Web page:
Dream On: Kia's Steven Tyler Super Bowl Ad Is a Bizarre Bummer

Matt Posky
by Matt Posky
dream on kias steven tyler super bowl ad is a bizarre bummer

While the staff at The Truth About Cars doesn’t decide a vehicle’s worth based on the advertising it’s associated with, we sometimes critique the choices automakers make within the marketing spectrum. Whether it’s Volkswagen’s subtle attempt to convince prospective shoppers to procreate or Aston Martin’s decision to use Tom Brady as its spokesmodel, we’ve got something to say.

Kia recently finished a TV ad, intended to debut during Super Bowl LII, where Aerosmith frontman Steven Tyler hops into Stinger GT and literally turns back time. The spot begins with Tyler donning a racing suit in a trailer that includes a photo of himself (for some reason) before walking out to an abandoned oval track. Waiting for him is aged Formula One champion Emerson Fittipaldi and two Kia Stinger GTs.

While the inclusion of Fittipaldi is a fun treat, it’s also a strange one. As recognizable as Tyler is, even as a leathery old man with beautiful hair, only serious motorsport fans would be able to identify a racing driver whose heyday was in the 1970s.

Unfortunately, this is where Fittipaldi exits. The ad makes it appear as if the two men are going to do battle on the oval, but Tyler ultimately climbs into the driver’s seat to throw the car in reverse. We then follow him as he screams around the track backward at impossible speeds while the clock in the trailer spins in reverse. Suddenly, he stops and steps out to a horde of screaming fans dressed in vintage clothing.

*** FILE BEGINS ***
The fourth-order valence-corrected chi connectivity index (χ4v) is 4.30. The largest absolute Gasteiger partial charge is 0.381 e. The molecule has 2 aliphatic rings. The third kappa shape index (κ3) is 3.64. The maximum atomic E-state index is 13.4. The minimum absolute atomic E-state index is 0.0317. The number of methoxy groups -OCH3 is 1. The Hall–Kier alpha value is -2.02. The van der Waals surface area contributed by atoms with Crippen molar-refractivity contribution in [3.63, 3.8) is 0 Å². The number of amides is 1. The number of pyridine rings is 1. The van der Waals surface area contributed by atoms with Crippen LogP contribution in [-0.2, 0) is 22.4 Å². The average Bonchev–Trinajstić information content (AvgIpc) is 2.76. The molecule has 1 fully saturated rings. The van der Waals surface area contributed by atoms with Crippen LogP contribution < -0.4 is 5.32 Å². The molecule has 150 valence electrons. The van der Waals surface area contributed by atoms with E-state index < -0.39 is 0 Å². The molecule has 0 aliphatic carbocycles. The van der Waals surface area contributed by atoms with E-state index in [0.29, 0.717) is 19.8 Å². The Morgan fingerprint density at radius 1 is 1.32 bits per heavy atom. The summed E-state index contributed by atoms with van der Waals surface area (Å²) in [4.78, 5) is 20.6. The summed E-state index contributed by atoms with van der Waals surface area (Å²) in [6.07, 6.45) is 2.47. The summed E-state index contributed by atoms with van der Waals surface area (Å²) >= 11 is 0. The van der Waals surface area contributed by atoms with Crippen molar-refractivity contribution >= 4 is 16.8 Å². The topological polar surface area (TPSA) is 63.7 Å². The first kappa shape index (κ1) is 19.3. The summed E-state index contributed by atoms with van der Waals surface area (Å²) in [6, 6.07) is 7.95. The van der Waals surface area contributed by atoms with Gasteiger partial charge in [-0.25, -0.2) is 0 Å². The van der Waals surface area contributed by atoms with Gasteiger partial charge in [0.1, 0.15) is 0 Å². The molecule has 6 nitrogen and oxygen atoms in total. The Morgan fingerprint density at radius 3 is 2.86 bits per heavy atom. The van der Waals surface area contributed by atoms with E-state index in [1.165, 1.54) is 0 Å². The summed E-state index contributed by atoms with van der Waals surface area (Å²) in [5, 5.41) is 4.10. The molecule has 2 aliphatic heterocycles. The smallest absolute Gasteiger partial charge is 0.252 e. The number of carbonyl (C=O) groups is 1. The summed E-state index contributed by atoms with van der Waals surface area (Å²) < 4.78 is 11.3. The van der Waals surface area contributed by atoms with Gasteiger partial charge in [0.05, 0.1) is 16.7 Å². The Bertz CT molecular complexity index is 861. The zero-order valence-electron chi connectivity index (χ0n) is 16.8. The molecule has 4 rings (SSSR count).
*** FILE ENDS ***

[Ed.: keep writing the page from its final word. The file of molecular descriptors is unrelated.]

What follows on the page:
In actuality, Tyler doesn’t step out of the Kia. What we see is a computer-generated version of the rocker looking several decades younger. While not quite so abominable as Star Wars’ CGI versions of Peter Cushing or Carrie Fisher, the computerized rockstar still holds a place in the uncanny valley — albeit on the more tolerable slope.

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  • Lightspeed Lightspeed on Feb 03, 2018

    Wow, that was just the worst. Now I think the Stinger is like the red Corvette middle-aged accountants bought to relive their youth. And, it's just plain depressing. When you think of the money and logistics involved, you wonder how a room full of likely very talented people could be so far off he mark. Mind you, I've been in meetings where one of the largest PR/Marketing firms in the world brought in utter crap and all the trained seals clapped their flippers and said it boffo!

  • Bd2 Bd2 on Feb 04, 2018

    Mediocre concept followed by not much better execution. Also, the casting of Steven Tyler was a mistake.

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